Acme How To Reviews the Bosch 5412L Dual-Bevel Sliding Miter Saw
There is so much to like about this saw. Being true and accurate right out of the box is a great way to start. Upon setting this saw up, we immediately checked it for accuracy on bevels and miters and found it dead-on. Plus, considering the beef that goes into tuning this beast, I think it will stay accurate for a long, long time.
The machine has a 12" blade giving you the largest cutting capacity you are going to find on a miter saw. Plus the slide feature gives you extra capacity for wide boards. According to the manufacturer's specs, you can cross cut a 4" by 12" or cut a 4" by 8" on a 45 degree miter with a little capacity to spare.
The laser feature, as is often the case, is nice but not sufficiently useful. The problem is that the light is often difficult to see when working outdoors and the dusty safety glasses don't help. Also, it only comes on when you trigger the saw. Once the blade is spinning, you don't want to be shifting and aligning your work piece. Some find it useful, and it doesn't hurt, but after doing enough cuts, you develop an eye for where the blade will come down and you don't really need the laser guide.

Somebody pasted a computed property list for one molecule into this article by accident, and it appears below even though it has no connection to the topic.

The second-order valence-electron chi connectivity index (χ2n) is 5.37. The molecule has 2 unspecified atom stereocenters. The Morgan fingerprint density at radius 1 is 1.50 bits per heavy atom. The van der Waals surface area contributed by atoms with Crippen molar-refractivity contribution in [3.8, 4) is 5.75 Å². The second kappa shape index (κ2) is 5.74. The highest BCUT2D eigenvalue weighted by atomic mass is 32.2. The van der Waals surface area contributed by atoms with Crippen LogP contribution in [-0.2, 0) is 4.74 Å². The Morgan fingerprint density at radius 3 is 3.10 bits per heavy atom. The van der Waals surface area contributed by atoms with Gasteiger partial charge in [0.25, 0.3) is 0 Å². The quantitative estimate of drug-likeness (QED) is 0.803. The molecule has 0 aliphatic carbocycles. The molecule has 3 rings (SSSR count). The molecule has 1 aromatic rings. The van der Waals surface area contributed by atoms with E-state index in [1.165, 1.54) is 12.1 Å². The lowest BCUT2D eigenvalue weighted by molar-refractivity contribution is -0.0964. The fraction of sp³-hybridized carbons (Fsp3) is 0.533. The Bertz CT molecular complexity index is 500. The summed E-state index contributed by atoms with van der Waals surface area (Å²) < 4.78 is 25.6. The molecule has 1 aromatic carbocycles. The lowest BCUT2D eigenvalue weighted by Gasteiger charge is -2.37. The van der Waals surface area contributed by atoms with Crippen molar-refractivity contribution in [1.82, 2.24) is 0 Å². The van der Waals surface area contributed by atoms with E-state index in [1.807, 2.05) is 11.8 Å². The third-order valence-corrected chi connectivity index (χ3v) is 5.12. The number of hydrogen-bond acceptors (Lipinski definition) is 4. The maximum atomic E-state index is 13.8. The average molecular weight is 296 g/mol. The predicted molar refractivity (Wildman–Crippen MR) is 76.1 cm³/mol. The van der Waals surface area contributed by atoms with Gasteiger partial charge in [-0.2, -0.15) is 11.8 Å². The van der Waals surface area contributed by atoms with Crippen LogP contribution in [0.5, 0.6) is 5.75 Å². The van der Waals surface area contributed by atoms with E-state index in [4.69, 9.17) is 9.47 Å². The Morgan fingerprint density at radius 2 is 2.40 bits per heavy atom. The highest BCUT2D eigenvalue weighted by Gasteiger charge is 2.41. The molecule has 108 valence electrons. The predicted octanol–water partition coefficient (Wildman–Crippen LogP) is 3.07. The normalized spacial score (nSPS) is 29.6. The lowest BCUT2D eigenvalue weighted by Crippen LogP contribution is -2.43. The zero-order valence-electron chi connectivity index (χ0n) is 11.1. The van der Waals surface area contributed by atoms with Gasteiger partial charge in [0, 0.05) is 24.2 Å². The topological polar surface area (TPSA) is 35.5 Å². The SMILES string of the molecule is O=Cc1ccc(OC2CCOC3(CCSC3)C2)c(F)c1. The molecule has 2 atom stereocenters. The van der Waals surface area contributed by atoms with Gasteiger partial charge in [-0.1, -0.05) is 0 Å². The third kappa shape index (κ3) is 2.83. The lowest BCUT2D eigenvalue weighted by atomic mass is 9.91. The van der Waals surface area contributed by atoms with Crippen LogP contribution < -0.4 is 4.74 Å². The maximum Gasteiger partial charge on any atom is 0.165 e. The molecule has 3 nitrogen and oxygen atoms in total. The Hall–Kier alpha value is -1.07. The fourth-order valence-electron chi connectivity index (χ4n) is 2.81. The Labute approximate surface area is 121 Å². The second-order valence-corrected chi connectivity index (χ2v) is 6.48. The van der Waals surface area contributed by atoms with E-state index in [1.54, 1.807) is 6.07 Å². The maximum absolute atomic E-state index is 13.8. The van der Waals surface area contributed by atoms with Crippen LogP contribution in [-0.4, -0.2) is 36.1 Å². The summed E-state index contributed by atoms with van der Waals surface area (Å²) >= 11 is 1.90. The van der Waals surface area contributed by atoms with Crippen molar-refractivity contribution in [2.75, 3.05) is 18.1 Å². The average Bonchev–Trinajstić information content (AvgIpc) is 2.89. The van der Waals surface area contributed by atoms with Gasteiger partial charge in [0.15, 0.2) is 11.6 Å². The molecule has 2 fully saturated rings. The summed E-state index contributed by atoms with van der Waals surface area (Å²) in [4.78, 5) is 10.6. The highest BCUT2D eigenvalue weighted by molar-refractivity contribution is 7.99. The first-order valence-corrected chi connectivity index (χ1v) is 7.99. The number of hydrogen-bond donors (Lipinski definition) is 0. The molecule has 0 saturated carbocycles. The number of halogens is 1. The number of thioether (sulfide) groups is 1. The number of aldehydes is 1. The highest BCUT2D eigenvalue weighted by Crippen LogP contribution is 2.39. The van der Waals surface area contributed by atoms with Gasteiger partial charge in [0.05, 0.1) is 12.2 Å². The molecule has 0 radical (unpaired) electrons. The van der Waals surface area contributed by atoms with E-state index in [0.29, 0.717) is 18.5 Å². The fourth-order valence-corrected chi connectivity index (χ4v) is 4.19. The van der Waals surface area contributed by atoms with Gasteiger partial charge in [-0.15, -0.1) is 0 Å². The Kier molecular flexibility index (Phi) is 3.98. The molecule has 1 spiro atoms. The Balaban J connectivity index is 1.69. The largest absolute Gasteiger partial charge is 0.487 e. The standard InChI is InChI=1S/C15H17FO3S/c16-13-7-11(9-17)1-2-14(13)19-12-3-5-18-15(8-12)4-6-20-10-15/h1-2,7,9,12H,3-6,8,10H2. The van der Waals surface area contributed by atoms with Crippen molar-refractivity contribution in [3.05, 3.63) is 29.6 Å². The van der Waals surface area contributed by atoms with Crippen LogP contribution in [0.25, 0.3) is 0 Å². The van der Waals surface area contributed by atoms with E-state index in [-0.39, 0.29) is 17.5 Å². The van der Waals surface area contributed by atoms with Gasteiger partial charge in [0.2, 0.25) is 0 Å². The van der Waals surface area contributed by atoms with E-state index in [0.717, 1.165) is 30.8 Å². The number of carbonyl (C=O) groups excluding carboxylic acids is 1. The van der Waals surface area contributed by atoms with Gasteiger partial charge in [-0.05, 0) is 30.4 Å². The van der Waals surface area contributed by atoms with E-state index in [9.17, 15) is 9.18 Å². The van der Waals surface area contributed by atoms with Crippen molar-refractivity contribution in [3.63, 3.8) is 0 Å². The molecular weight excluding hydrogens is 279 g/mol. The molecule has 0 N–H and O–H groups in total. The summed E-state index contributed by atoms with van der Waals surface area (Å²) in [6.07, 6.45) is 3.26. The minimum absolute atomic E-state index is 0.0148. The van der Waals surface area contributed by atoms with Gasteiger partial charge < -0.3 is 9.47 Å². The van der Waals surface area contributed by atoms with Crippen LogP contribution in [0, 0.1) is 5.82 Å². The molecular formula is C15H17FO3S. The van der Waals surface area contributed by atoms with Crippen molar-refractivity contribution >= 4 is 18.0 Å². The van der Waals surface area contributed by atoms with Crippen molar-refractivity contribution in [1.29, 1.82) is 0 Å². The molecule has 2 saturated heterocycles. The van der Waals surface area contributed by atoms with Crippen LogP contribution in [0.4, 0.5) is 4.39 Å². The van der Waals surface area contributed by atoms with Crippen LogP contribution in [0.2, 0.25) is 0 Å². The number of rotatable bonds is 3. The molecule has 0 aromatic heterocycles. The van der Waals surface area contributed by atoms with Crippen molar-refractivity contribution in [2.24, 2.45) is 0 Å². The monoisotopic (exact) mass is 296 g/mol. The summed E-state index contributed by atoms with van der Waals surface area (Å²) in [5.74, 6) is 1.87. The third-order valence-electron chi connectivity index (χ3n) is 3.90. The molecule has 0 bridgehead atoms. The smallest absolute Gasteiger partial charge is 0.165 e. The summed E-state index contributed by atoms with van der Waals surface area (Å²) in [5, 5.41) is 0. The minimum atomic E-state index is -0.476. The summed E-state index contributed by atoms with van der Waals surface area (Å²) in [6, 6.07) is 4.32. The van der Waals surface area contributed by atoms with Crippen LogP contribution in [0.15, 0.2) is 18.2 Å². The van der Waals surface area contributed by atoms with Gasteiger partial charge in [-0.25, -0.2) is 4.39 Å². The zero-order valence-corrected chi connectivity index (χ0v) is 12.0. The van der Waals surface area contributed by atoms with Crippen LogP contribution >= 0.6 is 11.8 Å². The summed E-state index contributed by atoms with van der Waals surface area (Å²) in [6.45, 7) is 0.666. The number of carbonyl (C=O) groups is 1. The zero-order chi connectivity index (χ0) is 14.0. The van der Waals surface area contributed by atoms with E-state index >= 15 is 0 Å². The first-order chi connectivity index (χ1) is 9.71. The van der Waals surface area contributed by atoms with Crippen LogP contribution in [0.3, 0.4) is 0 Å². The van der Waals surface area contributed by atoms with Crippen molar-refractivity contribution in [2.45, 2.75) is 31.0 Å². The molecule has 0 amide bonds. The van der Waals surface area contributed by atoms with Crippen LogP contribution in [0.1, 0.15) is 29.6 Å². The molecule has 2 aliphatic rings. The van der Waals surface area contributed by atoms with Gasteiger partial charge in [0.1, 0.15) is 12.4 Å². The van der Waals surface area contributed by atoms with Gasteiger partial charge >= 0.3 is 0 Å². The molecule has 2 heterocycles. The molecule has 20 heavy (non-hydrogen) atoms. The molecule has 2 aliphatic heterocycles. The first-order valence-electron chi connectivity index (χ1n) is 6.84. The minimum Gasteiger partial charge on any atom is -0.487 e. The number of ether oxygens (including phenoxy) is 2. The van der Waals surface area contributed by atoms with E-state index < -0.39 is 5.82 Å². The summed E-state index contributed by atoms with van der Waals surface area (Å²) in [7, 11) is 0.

We mounted this unit, all 75+ pounds of it, on the Bosch TracRac miter saw stand for our operational tests. Incidentally we love the TracRac with one exception, the wheels are both too small and too close together. They got stuck on every tiny pebble and it constantly tipped over sideways like a piece of cheap luggage. As long as you don't need the portability feature, it works wonderfully.
Back to the saw, it does not lack for power, we cut large chunks of maple with no trouble. Of course, we substituted a Freud blade, because most manufacturers include a very low end blade with their equipment. In this case, we used the provided blade to chop some framing lumber, but before long it was spent.
We found all markings to be easy to read, and the controls reliable and easy to use. The up-front controls for the bevel are a nice feature. Adjusting the bevel precisely is a little difficult because it is stiff in its movement. But this is a minor issue. The dual-bevel feature enables you to tilt the blade left or right to greatly simplify making complicated cuts.
All in all, this is a nice piece of equipment. The one real fault we could find had to do with dust collection. It doesn't easily connect to dust collection systems and the included bag is like an umbrella in a hurricane - just pointless.
This machine could easily become the workhorse of a small shop, filling a majority of many woodworkers needs. Pair this with a small portable tablesaw and you have just about got it covered. We'd recommend this tool to professionals, and avid woodworkers alike. It is accurate, powerful and reliable. While list price is nearly $1,200, it can be had for less than half of that. Street price is around $575.